“The street became my religion… [The] Chinese quarter with its open-air theatres and paper dragons and splendid lanterns. The Hindu street, the humblest of them, with its temples operated as a business by one caste, and the poor people prostrate in the mud outside,” Neruda wrote. “Markets where the betel leaves rose up in green pyramids like mountains of malachite. The stalls and pens where they sold wild animals and birds. … All this engrossed me and drew me gradually under the spell of real life.”
A street where Neruda spent much of his time is Bogalay Zay Street; look for the H.A. Soorty Mansions, built in 1928, near the junction of Bogalay Zay and Maha Bandula Road. This building housed the Chilean consulate where Neruda worked.
You can continue with your literary jaunt by stopping at the nearby Pansuriya cafe, which is said to supply good coffee, as well as books (in English) about Yangon and Myanmar. The cafe also plays host to the occasional art exhibition or workshop.
Bogalay Zay Street is one of the stops on the “East Downtown and The Secretariat” walking tour conducted by the Yangon Heritage Trust. On this tour, you may hear about another aspect of Neruda’s stint in Yangon—his searing romance with a feisty and possessive Burmese woman known only as “Josie Bliss.” Although he characterised his lover as an “amorous terrorist,” he was clearly unable to forget her, as is evident from works such as “Amores: Josie Bliss,” written nine years before his death in 1973.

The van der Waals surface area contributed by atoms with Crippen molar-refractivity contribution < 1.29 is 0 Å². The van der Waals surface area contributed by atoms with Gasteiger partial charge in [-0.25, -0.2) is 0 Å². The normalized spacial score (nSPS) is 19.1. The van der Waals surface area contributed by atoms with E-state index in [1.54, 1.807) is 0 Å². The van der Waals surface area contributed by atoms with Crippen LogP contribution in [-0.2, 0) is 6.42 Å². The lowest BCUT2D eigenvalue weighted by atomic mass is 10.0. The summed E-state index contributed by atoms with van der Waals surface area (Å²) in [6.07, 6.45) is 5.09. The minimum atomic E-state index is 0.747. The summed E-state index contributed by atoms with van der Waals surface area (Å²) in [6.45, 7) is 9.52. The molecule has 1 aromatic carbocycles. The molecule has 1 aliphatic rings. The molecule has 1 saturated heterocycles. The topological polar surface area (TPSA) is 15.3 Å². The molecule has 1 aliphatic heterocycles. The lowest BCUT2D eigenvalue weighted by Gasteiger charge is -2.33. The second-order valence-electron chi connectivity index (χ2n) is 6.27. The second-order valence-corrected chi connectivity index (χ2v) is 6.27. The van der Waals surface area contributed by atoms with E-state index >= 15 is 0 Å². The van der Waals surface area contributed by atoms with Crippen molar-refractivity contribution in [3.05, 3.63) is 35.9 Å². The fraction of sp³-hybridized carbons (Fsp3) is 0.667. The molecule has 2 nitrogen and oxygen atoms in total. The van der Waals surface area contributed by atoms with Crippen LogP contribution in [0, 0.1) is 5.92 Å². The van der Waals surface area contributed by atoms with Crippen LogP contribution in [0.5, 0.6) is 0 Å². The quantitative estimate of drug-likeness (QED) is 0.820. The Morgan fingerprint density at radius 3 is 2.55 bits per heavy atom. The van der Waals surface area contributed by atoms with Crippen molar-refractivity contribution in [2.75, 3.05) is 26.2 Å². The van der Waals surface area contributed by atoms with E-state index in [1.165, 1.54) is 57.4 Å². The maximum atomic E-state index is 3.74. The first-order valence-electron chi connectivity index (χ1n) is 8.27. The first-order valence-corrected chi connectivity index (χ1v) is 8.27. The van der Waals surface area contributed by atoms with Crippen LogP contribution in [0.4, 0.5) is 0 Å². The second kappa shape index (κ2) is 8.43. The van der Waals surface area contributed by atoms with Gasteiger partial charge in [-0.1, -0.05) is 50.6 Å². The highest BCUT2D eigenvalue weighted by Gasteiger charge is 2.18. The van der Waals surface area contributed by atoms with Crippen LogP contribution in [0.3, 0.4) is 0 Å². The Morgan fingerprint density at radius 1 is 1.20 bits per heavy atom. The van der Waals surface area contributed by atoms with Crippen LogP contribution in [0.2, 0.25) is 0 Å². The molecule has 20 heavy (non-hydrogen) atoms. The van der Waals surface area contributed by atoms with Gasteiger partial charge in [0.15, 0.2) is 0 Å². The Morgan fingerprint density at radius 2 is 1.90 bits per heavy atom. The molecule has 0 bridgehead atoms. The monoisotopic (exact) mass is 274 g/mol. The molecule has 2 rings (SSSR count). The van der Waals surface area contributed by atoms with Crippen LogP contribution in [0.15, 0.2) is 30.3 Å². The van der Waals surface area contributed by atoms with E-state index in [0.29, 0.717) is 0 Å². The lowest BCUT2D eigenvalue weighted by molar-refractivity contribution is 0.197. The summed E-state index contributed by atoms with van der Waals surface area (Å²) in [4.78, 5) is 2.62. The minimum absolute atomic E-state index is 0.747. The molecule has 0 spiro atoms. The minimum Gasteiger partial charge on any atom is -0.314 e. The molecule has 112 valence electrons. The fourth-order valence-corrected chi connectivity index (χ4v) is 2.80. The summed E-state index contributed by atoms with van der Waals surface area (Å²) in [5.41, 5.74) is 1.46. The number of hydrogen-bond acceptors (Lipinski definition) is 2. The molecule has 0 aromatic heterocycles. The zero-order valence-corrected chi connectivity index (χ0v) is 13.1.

As fascinating as it is, Neruda’s account is but one of many perspectives in Yangon’s long and layered history. The Yangon Heritage Trust is dedicated to keeping these stories alive, just as it is passionate about conserving the historic structures that make up the city’s precious identity. Join their free or paid walking tours to support their work and gain an authentic insight into Yangon life.
If you prefer to map out your own route for walking around Yangon, refer to the city guide by Frontier Myanmar, which reveals the stories behind some of the new names given to Yangon’s streets.
Yangon for the Young and Hip Ones
Searching for alternative things to do in Yangon? Look to its underground music scene, which is a sure sign of a city that is slowly letting loose.
According to Skum, the provocatively named 36-year-old frontman of anti-authoritarian punk band Kultureshock, punk-only shows are rare in Yangon. Often, local punk bands play in underground gigs that feature a variety of rock and hip-hop acts.